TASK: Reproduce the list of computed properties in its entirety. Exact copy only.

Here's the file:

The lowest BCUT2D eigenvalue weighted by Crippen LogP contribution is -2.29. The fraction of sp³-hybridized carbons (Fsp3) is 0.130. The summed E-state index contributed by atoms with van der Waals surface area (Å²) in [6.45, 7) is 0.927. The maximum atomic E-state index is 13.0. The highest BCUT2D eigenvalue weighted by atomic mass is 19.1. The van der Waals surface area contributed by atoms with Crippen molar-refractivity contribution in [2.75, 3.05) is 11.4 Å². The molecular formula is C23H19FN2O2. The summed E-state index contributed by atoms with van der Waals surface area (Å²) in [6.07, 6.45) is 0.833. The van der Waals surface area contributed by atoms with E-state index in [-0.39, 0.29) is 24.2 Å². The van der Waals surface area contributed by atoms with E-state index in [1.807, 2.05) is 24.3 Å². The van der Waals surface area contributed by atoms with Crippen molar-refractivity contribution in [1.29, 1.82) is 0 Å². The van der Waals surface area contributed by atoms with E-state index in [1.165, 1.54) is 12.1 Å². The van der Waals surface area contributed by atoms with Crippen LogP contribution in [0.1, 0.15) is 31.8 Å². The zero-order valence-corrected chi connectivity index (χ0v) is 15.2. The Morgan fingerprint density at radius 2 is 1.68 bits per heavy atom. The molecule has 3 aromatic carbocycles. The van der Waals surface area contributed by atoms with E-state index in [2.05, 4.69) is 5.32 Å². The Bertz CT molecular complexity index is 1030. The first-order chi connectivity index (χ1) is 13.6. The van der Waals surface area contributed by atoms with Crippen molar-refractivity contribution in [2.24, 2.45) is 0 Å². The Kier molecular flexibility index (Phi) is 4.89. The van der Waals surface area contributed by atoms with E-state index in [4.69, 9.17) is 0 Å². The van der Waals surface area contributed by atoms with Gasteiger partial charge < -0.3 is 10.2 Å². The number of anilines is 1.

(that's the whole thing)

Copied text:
The lowest BCUT2D eigenvalue weighted by Crippen LogP contribution is -2.29. The fraction of sp³-hybridized carbons (Fsp3) is 0.130. The summed E-state index contributed by atoms with van der Waals surface area (Å²) in [6.45, 7) is 0.927. The maximum atomic E-state index is 13.0. The highest BCUT2D eigenvalue weighted by atomic mass is 19.1. The van der Waals surface area contributed by atoms with Crippen molar-refractivity contribution in [2.75, 3.05) is 11.4 Å². The molecular formula is C23H19FN2O2. The summed E-state index contributed by atoms with van der Waals surface area (Å²) in [6.07, 6.45) is 0.833. The van der Waals surface area contributed by atoms with E-state index in [-0.39, 0.29) is 24.2 Å². The van der Waals surface area contributed by atoms with E-state index in [1.807, 2.05) is 24.3 Å². The van der Waals surface area contributed by atoms with Crippen molar-refractivity contribution in [1.29, 1.82) is 0 Å². The van der Waals surface area contributed by atoms with E-state index in [1.165, 1.54) is 12.1 Å². The van der Waals surface area contributed by atoms with Crippen LogP contribution in [0.1, 0.15) is 31.8 Å². The zero-order valence-corrected chi connectivity index (χ0v) is 15.2. The Morgan fingerprint density at radius 2 is 1.68 bits per heavy atom. The molecule has 3 aromatic carbocycles. The van der Waals surface area contributed by atoms with E-state index in [2.05, 4.69) is 5.32 Å². The Bertz CT molecular complexity index is 1030. The first-order chi connectivity index (χ1) is 13.6. The van der Waals surface area contributed by atoms with Crippen molar-refractivity contribution in [2.24, 2.45) is 0 Å². The Kier molecular flexibility index (Phi) is 4.89. The van der Waals surface area contributed by atoms with E-state index in [4.69, 9.17) is 0 Å². The van der Waals surface area contributed by atoms with Gasteiger partial charge < -0.3 is 10.2 Å². The number of anilines is 1.